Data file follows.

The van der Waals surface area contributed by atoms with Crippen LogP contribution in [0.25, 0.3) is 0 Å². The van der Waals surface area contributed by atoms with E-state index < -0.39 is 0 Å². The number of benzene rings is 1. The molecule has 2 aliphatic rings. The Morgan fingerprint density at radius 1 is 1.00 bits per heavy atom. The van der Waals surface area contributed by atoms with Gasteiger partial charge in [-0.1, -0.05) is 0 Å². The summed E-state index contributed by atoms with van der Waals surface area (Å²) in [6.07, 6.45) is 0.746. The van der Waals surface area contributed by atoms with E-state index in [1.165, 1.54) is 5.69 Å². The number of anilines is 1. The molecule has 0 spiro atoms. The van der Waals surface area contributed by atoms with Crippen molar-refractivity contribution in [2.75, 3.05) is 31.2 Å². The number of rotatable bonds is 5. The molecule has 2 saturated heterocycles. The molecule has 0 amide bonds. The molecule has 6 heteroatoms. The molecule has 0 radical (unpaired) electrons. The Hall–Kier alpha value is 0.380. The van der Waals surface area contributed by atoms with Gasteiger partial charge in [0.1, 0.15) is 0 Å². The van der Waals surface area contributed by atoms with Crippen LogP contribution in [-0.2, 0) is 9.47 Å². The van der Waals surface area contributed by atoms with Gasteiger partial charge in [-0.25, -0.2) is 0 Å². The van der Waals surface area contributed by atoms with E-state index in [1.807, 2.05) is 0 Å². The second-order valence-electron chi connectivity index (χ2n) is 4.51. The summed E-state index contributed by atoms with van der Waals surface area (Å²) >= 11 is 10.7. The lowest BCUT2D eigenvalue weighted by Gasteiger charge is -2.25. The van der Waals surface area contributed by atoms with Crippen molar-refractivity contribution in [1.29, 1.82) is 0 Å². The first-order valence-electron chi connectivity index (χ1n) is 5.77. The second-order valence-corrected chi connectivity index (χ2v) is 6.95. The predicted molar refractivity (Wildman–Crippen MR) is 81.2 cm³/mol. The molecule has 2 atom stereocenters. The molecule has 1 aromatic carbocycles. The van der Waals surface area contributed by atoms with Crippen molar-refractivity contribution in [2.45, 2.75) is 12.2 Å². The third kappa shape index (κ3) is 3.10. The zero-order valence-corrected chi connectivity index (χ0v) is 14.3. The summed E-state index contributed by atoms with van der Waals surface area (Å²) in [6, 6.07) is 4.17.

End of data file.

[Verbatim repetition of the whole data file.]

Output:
The van der Waals surface area contributed by atoms with Crippen LogP contribution in [0.25, 0.3) is 0 Å². The van der Waals surface area contributed by atoms with E-state index < -0.39 is 0 Å². The number of benzene rings is 1. The molecule has 2 aliphatic rings. The Morgan fingerprint density at radius 1 is 1.00 bits per heavy atom. The van der Waals surface area contributed by atoms with Gasteiger partial charge in [-0.1, -0.05) is 0 Å². The summed E-state index contributed by atoms with van der Waals surface area (Å²) in [6.07, 6.45) is 0.746. The van der Waals surface area contributed by atoms with E-state index in [1.165, 1.54) is 5.69 Å². The number of anilines is 1. The molecule has 0 spiro atoms. The van der Waals surface area contributed by atoms with Crippen molar-refractivity contribution in [2.75, 3.05) is 31.2 Å². The number of rotatable bonds is 5. The molecule has 2 saturated heterocycles. The molecule has 0 amide bonds. The molecule has 6 heteroatoms. The molecule has 0 radical (unpaired) electrons. The Hall–Kier alpha value is 0.380. The van der Waals surface area contributed by atoms with Gasteiger partial charge in [0.1, 0.15) is 0 Å². The van der Waals surface area contributed by atoms with Crippen LogP contribution in [-0.2, 0) is 9.47 Å². The van der Waals surface area contributed by atoms with Gasteiger partial charge in [-0.25, -0.2) is 0 Å². The van der Waals surface area contributed by atoms with E-state index in [1.807, 2.05) is 0 Å². The second-order valence-electron chi connectivity index (χ2n) is 4.51. The summed E-state index contributed by atoms with van der Waals surface area (Å²) >= 11 is 10.7. The lowest BCUT2D eigenvalue weighted by Gasteiger charge is -2.25. The van der Waals surface area contributed by atoms with Crippen molar-refractivity contribution in [1.29, 1.82) is 0 Å². The first-order valence-electron chi connectivity index (χ1n) is 5.77. The second-order valence-corrected chi connectivity index (χ2v) is 6.95. The predicted molar refractivity (Wildman–Crippen MR) is 81.2 cm³/mol. The molecule has 2 atom stereocenters. The molecule has 1 aromatic carbocycles. The van der Waals surface area contributed by atoms with Crippen molar-refractivity contribution in [2.45, 2.75) is 12.2 Å². The third kappa shape index (κ3) is 3.10. The zero-order valence-corrected chi connectivity index (χ0v) is 14.3. The summed E-state index contributed by atoms with van der Waals surface area (Å²) in [6, 6.07) is 4.17.